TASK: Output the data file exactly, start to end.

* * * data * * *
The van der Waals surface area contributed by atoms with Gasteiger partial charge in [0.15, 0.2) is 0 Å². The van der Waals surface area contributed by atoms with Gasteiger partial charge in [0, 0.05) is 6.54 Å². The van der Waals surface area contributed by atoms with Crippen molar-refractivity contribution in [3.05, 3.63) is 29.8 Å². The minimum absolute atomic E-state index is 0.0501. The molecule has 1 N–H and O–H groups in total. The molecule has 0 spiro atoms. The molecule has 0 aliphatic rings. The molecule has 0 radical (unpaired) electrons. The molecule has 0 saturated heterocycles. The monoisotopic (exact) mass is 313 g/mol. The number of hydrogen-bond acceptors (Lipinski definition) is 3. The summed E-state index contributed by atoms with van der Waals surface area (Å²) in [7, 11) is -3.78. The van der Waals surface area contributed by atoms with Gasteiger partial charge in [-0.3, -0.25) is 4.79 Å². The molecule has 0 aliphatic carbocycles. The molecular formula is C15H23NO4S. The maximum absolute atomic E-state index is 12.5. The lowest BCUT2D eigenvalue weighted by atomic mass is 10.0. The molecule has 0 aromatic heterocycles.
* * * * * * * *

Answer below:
The van der Waals surface area contributed by atoms with Gasteiger partial charge in [0.15, 0.2) is 0 Å². The van der Waals surface area contributed by atoms with Gasteiger partial charge in [0, 0.05) is 6.54 Å². The van der Waals surface area contributed by atoms with Crippen molar-refractivity contribution in [3.05, 3.63) is 29.8 Å². The minimum absolute atomic E-state index is 0.0501. The molecule has 1 N–H and O–H groups in total. The molecule has 0 spiro atoms. The molecule has 0 aliphatic rings. The molecule has 0 radical (unpaired) electrons. The molecule has 0 saturated heterocycles. The monoisotopic (exact) mass is 313 g/mol. The number of hydrogen-bond acceptors (Lipinski definition) is 3. The summed E-state index contributed by atoms with van der Waals surface area (Å²) in [7, 11) is -3.78. The van der Waals surface area contributed by atoms with Gasteiger partial charge in [-0.3, -0.25) is 4.79 Å². The molecule has 0 aliphatic carbocycles. The molecular formula is C15H23NO4S. The maximum absolute atomic E-state index is 12.5. The lowest BCUT2D eigenvalue weighted by atomic mass is 10.0. The molecule has 0 aromatic heterocycles.